Home / Opinion / Columns /  James Bond and what stories think of their audiences

In the end, James Bond will not die. That is the understanding between you and the creators of Bond. What is the point then of all the expensive dangers in his way? Where is the thrill if you know the eventual outcome? The promise of a Bond film is not thrill, it is familiarity. Like the sacred bond between NASA and aliens. A decent alien should be carbon-based, depend on water, send radio signals and do other things familiar to Americans as life, but with an extra limb so that it is more quaint than immigrants. NASA’s alien, which is part science, part fiction, and Bond and hundreds of other such characters in storytelling are consecrated by familiarity. Some details change only to help storytellers retell the same story.

The familiarity here is not only about your expectations of the story, but also the story’s expectations from you. Stories know a lot about you. They know you talk a lot about change and new things, but you actually don’t want that. What you want is what you are familiar with, but with an extra limb. We are suckers for home, and home is everything that is familiar. Stories know this.

Not all mainstream stories are about familiarity. In the medieval-fantasy series Game of Thrones, you can never be sure which ‘central’ character will be killed. That series knows the true meaning of violence, whose force does not lie in gore, but in bereaving you. It raises the stakes for you, and a story can then achieve thrill in an inexpensive way. This, too, stories know.

Every story that is told is a sum of stories told before it. And an analysis of you and every person before you. Here are some things stories know about you, or think they know about you:

You want stories to be moral. If an animal knew us only through our stories, it might think we are a very moral species. Even criminals do not want criminals to win in stories. In the 90s, when the underworld was still powerful in Mumbai, some dons fancied themselves as writers and would discuss scripts with top filmmakers. I gathered that all those stories were moral—good always triumphed, and the gangsters had compelling reasons to do bad things, for which they always had a price to pay at the end.

The heroes and villains today are not as farcically good or bad as they were even a decade ago. There is a bit of darkness in heroes, and a righteous mind in villains. But this ‘greyness’ is merely that extra limb. Nothing much has changed. A reason for the endurance of this moral direction is that stories have not invented an alternative. Even web series that claim to defy conventional storytelling do not dare defy this requirement of stories—that they be better than how you lead your life. The arc of the web-universe might be long, across many seasons, but it always bends towards justice.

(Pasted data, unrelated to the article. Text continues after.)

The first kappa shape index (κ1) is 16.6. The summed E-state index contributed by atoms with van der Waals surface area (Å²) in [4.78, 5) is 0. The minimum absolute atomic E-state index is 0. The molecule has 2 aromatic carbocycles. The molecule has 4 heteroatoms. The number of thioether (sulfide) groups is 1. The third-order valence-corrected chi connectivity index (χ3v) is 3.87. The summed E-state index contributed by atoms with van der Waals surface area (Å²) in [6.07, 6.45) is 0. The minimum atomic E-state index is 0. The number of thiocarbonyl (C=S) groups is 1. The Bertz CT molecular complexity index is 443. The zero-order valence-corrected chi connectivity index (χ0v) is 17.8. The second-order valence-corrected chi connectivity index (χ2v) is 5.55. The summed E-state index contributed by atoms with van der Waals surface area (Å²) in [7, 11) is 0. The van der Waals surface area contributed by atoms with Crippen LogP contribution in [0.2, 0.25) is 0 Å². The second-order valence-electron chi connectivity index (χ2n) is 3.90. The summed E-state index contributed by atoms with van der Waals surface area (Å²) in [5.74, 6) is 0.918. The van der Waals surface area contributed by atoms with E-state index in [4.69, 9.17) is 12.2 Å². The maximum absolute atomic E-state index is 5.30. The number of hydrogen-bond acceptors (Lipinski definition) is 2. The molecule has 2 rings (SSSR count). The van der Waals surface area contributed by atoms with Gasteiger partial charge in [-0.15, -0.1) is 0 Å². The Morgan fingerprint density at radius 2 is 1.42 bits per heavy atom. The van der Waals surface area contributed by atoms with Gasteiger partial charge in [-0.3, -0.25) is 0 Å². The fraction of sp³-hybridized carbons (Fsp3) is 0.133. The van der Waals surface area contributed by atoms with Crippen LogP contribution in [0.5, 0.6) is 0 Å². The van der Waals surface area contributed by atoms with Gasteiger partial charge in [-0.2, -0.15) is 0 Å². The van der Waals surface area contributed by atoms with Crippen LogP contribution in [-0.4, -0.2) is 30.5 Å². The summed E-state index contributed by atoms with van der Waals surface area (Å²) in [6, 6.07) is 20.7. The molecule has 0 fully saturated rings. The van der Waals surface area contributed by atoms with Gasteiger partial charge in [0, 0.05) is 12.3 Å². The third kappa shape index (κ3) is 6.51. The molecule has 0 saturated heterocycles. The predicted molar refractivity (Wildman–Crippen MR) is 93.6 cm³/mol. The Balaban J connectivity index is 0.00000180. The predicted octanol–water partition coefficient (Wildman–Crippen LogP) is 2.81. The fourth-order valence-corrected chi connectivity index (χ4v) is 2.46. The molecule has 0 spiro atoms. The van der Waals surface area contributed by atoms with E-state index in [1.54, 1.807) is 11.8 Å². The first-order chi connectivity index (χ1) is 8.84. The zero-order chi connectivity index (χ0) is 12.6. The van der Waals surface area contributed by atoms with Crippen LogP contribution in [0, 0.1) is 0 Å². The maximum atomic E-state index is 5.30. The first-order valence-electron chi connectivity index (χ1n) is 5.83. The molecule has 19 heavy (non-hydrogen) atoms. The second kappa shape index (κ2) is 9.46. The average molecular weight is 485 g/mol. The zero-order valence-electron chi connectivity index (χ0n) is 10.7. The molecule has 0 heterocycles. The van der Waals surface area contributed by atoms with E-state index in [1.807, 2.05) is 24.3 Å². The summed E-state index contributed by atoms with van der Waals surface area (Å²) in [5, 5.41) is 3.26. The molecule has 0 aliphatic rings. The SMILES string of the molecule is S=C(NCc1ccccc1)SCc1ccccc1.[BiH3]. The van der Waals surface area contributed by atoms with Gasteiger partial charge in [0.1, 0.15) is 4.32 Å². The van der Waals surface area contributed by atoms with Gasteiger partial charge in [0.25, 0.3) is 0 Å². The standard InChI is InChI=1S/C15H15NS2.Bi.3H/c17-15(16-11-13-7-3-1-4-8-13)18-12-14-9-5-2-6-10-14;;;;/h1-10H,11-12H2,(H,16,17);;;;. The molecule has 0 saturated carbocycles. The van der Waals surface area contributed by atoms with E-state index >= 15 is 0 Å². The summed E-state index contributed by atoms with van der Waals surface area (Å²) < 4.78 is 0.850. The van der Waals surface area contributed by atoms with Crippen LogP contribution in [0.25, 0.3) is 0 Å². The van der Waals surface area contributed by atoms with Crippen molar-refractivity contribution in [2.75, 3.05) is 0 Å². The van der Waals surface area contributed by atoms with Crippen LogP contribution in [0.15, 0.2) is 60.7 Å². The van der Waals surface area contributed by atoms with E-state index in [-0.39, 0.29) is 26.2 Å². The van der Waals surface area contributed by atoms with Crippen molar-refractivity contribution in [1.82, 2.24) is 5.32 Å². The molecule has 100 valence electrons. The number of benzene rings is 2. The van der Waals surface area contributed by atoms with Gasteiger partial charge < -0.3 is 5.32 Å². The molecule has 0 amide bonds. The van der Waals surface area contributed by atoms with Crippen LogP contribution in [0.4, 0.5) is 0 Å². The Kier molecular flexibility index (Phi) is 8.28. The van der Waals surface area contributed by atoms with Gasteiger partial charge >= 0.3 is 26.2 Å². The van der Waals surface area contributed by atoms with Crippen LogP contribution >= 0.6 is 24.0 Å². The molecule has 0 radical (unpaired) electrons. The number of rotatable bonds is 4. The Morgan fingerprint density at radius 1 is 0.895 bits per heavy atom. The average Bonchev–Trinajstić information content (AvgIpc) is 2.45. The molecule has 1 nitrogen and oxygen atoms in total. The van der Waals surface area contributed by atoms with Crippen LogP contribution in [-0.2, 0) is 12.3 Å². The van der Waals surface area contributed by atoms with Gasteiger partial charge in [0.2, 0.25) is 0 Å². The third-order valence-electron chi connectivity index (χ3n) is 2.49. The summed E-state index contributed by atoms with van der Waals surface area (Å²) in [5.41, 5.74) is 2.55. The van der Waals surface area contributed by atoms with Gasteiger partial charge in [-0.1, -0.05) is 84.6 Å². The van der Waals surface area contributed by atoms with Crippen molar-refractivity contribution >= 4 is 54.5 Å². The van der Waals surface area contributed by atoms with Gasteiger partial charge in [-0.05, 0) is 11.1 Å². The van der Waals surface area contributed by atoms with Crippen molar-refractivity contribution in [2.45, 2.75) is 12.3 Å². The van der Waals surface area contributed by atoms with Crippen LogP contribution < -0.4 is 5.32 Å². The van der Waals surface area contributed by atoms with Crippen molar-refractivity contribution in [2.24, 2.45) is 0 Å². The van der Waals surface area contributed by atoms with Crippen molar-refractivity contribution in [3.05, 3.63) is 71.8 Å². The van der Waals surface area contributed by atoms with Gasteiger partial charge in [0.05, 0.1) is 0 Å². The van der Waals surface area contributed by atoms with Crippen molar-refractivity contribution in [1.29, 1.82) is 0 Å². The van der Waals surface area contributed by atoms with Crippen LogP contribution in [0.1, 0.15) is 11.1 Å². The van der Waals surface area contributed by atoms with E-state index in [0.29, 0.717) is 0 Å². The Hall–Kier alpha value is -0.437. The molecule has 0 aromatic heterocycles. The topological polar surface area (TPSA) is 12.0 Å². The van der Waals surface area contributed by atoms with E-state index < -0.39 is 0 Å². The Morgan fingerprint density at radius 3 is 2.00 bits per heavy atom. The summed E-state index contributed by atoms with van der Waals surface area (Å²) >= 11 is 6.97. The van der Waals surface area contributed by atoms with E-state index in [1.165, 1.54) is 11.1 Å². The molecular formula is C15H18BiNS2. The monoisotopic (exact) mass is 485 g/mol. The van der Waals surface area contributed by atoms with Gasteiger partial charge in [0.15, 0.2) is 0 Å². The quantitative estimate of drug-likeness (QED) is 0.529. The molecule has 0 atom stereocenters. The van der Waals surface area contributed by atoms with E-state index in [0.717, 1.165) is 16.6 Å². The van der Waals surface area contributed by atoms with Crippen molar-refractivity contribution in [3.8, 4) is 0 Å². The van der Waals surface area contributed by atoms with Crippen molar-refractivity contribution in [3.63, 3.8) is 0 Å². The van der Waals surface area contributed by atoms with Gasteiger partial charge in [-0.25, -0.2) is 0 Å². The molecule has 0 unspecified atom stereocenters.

In the Marvel farce called Infinity War, many superheroes die and a population-control activist named Thanos triumphs by killing half the life in the universe. But you might have accepted this ending only because you knew one more instalment was coming, in which you knew Thanos would be defeated. I had predicted in this very space months before Endgame that the studio would lean on the nonsense of time-travel. Time-travel is today a lazy piece of writing and the most unremarkable strand of a genre of fantasy that is wrongly called science-fiction. But it knows that you find it fun.

The triumph of good in all our commercial stories does say something about your inherent need to be good, the default human condition that may have given us an edge over other species, but it is also a result of a practical matter—the moral story is yet another old invention that is so perfect that its evolution can only be incremental (like an umbrella, a physical book or the iPhone 12).

Stories also know that your life is probably so happy that you think ‘darkness’ is a billionaire dressed like a bat going about the poorly-lit sets of a Hollywood person called Christopher Nolan. And that if a story gets one thing right, like a city’s depiction, it can convince you that everything else, too, is authentic.

Above all, stories know you are a probable megalomaniac. Full of yourself, you search for your biography in all things. Even your privacy anxiety is only a tribute you pay yourself because no one else does. But stories are where you look first. And in the ones you like, you ‘identify’ with the characters.

Pulp fiction knows you better than art. Art does not try to reach out to you, so it has no need to second-guess you. Art does what it needs to; it is more pure than humble. So even though it wants your appreciation at times, it has the courage not to care about what you are. But pulp fiction is a democracy and you are the voter. It has to gather data on you. This is mostly useless, but the genre’s best proponents have an ingenious talent: They can guess what you want even if you yourself don’t.

A story knows it is an idea-delivery device. Any complex thought can be delivered to a wide audience if it’s hidden in an entertaining story. Look at what Matrix did—it conveyed the idea that the material world is an illusion; and that if most people were shown the truth, they would still wish to go back to the lie; that there are no rewards to finding the truth beyond knowing its bleak existence.

Indian stories, especially, know that you need to know what qualities a young woman must possess for a young man to adore her. It’s usually her looks, wit and a certain sweet delinquency. But you rarely ask what the woman found in the fellow.

Manu Joseph is a journalist, and a novelist, most recently of ‘Miss Laila, Armed And Dangerous’

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